This is where the role of the IS becomes central.
No country can provide the Mozambican government with military support to fight its own peasants. But fighting a global enemy like ISIS provides the rationale.
In other words, ISIS and the United States appear to have a common interest in promoting the importance of the jihadist group.
For South Africa, promoters of the liaison with ISIS warn that with similar poverty levels in Cape Town, ISIS could use Cabo Delgado as a base to move south, South Africa should therefore send troops. But if the insurrection is only a local peasant uprising, it does not hold water.
Mozambique’s Frelimo government is extremely worried that foreigners, and even local media, are not looking at the roots of the war and highlighting how a Frelimo elite got rich while the ordinary people of Cabo Delgado grew more. poor.
On April 7, President Filipe Nyusi said Mozambique needed help “to fight terrorism”. But he added: “Those who come from abroad will not replace us, they will support us. It is a feeling of sovereignty.”
Interviews with women who escaped the insurgents in Palma offer another view of the government.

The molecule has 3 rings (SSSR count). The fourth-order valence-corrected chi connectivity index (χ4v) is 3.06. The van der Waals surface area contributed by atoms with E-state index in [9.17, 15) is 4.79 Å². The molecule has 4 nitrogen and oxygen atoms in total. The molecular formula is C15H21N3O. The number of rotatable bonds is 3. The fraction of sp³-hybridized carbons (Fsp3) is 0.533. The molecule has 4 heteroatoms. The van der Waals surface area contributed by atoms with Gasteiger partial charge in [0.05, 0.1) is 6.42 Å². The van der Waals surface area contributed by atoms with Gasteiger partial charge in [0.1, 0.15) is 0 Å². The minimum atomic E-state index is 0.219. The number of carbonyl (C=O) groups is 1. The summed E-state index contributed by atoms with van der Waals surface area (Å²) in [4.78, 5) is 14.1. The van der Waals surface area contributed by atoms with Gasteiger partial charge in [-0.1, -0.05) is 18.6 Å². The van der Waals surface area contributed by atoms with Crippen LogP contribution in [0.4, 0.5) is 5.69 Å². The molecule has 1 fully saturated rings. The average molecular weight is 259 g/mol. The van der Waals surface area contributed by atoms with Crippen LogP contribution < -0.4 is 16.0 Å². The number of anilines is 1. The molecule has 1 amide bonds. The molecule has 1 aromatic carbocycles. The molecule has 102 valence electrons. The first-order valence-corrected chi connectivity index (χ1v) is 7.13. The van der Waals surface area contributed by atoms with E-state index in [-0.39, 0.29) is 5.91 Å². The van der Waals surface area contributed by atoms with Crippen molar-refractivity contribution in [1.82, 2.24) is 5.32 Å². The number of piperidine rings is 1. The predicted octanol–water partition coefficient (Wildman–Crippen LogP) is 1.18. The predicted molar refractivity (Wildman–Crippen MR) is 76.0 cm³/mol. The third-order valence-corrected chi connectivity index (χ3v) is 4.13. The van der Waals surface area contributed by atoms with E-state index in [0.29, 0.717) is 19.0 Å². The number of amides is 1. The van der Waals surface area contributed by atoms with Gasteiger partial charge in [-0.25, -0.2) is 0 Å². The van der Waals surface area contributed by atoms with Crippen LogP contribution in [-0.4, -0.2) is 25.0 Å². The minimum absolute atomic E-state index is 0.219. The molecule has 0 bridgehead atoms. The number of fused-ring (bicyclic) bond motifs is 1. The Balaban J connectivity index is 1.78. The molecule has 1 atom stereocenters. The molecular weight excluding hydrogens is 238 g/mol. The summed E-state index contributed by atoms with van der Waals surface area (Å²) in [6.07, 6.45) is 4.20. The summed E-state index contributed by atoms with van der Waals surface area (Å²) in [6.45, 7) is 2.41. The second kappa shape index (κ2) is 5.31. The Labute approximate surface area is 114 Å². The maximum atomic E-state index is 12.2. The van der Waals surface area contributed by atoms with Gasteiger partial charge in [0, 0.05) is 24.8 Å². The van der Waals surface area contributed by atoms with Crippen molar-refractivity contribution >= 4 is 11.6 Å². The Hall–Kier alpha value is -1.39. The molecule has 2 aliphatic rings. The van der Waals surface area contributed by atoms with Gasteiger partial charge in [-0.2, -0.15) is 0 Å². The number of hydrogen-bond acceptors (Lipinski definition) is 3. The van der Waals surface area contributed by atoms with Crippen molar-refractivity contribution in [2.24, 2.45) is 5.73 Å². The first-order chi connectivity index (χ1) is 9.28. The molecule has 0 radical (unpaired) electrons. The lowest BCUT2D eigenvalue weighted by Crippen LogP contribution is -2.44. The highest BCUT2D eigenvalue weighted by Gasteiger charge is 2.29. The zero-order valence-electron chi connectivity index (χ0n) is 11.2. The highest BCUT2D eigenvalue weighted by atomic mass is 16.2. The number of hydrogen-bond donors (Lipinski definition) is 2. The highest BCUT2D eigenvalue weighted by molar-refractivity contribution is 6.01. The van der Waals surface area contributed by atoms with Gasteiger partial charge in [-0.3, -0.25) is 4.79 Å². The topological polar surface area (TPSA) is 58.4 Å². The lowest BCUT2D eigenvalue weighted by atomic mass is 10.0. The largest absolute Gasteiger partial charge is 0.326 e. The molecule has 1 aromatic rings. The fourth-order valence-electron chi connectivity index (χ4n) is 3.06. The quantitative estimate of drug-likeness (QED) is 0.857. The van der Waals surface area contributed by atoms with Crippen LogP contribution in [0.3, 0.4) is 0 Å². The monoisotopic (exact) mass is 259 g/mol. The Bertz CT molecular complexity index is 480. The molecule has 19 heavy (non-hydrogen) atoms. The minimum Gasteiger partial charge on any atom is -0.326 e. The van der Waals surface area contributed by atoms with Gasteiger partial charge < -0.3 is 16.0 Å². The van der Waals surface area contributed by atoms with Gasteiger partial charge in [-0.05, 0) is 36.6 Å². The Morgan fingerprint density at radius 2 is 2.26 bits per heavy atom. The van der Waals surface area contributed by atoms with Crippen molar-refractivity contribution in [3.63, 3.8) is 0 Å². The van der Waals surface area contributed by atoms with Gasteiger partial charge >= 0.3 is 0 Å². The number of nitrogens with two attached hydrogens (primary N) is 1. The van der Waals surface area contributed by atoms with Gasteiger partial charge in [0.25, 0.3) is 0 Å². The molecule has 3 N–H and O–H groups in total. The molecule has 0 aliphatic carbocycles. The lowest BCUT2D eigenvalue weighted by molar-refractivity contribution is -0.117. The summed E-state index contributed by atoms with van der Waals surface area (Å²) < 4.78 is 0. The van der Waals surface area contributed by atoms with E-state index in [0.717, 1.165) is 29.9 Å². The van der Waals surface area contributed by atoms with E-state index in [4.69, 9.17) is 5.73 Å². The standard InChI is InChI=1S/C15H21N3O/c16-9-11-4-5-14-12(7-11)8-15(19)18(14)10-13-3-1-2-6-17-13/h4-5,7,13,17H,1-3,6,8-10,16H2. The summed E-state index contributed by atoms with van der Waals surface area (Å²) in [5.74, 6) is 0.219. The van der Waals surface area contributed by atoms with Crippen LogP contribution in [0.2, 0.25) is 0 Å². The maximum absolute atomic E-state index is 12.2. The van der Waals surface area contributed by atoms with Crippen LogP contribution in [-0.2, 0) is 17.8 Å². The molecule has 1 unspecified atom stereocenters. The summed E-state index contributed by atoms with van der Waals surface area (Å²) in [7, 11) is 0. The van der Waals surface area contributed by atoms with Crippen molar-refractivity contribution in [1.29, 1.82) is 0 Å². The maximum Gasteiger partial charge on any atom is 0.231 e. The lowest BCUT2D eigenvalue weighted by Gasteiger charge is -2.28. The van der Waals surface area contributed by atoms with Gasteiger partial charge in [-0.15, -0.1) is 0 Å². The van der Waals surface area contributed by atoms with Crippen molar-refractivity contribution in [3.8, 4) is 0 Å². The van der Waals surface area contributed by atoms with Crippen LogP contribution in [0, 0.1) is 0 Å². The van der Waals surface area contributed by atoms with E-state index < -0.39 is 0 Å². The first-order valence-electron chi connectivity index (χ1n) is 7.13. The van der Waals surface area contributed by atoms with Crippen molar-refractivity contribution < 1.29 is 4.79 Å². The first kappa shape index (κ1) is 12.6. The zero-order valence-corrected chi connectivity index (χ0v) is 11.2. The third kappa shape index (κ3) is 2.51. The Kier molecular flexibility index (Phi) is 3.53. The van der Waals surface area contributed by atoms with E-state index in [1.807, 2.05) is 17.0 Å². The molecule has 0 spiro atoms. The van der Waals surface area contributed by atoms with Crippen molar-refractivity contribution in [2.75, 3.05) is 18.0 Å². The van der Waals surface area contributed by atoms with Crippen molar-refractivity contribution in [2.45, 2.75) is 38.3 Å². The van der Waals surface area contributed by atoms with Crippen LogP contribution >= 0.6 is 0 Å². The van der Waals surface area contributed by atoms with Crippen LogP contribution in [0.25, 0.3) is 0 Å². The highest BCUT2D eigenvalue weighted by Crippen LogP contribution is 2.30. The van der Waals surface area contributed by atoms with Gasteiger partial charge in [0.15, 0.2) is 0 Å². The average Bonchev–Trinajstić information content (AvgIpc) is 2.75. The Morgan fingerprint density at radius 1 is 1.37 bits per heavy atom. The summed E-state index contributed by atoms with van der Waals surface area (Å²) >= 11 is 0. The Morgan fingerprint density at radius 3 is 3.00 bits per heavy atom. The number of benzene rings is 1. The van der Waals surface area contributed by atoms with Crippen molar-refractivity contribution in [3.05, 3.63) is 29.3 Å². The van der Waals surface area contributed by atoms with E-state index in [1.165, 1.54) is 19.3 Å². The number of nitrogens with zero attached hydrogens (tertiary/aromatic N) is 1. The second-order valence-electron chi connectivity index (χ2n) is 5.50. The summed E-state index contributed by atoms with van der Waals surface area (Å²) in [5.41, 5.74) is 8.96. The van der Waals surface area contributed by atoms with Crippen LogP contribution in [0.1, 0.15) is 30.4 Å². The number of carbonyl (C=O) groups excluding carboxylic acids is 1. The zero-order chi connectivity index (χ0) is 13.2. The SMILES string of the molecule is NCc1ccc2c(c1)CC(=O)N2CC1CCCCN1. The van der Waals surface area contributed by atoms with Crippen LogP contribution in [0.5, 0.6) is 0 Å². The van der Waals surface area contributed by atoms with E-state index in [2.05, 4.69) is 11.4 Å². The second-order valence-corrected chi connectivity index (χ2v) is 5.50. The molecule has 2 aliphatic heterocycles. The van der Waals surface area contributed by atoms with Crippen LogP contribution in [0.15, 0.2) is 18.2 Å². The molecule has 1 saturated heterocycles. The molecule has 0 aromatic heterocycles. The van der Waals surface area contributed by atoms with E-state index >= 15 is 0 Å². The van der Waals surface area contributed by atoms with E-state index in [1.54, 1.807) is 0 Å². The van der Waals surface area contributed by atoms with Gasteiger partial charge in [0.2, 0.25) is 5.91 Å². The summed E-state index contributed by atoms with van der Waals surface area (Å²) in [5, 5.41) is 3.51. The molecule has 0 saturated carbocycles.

They said the fighters resent the authorities very much and their motivation was mainly material – jobs and money. But many would like to leave the armed group if there was an alternative.
Learn more about the conflict in Mozambique:
Dr Feijó, who conducted the interviews, argues that economic development, intensive agriculture and fishing should be used to attract the discontented.
The government seems happier to blame ISIS rather than its own political failures for the continuation of the conflict. But more and more Mozambicans argue that creating thousands of jobs would end the war sooner and cost much less than huge international military involvement.
Joseph Hanlon is a Visiting Senior Fellow in International Development at the London School of Economics (LSE) and has written on Mozambique for many years.